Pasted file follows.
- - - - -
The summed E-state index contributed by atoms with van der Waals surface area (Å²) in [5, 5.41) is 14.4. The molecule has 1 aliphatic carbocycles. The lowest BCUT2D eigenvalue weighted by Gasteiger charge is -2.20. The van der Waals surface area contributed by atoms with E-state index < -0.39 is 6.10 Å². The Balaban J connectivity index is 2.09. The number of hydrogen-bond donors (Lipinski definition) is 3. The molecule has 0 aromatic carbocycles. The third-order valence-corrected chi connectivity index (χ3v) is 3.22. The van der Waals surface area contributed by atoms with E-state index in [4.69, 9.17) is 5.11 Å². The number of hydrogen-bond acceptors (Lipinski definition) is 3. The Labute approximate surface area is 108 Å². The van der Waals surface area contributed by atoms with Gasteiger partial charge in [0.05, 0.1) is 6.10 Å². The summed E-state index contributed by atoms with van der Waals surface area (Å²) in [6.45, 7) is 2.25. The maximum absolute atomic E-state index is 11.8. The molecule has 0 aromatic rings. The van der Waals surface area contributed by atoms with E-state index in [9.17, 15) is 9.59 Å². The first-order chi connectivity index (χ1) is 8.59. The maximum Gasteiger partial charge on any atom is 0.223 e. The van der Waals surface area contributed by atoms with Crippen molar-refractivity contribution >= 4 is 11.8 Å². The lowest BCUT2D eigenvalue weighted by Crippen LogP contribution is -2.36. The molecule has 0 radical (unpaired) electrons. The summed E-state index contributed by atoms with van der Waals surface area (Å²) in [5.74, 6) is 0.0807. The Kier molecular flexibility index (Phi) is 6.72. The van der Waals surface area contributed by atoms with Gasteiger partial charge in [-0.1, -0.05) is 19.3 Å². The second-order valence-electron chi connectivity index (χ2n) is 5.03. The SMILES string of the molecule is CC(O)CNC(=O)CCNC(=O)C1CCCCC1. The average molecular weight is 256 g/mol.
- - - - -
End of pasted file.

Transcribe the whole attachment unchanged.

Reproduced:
The summed E-state index contributed by atoms with van der Waals surface area (Å²) in [5, 5.41) is 14.4. The molecule has 1 aliphatic carbocycles. The lowest BCUT2D eigenvalue weighted by Gasteiger charge is -2.20. The van der Waals surface area contributed by atoms with E-state index < -0.39 is 6.10 Å². The Balaban J connectivity index is 2.09. The number of hydrogen-bond donors (Lipinski definition) is 3. The molecule has 0 aromatic carbocycles. The third-order valence-corrected chi connectivity index (χ3v) is 3.22. The van der Waals surface area contributed by atoms with E-state index in [4.69, 9.17) is 5.11 Å². The number of hydrogen-bond acceptors (Lipinski definition) is 3. The Labute approximate surface area is 108 Å². The van der Waals surface area contributed by atoms with Gasteiger partial charge in [0.05, 0.1) is 6.10 Å². The summed E-state index contributed by atoms with van der Waals surface area (Å²) in [6.45, 7) is 2.25. The maximum absolute atomic E-state index is 11.8. The molecule has 0 aromatic rings. The van der Waals surface area contributed by atoms with E-state index in [9.17, 15) is 9.59 Å². The first-order chi connectivity index (χ1) is 8.59. The maximum Gasteiger partial charge on any atom is 0.223 e. The van der Waals surface area contributed by atoms with Crippen molar-refractivity contribution >= 4 is 11.8 Å². The lowest BCUT2D eigenvalue weighted by Crippen LogP contribution is -2.36. The molecule has 0 radical (unpaired) electrons. The summed E-state index contributed by atoms with van der Waals surface area (Å²) in [5.74, 6) is 0.0807. The Kier molecular flexibility index (Phi) is 6.72. The van der Waals surface area contributed by atoms with Gasteiger partial charge in [-0.1, -0.05) is 19.3 Å². The second-order valence-electron chi connectivity index (χ2n) is 5.03. The SMILES string of the molecule is CC(O)CNC(=O)CCNC(=O)C1CCCCC1. The average molecular weight is 256 g/mol.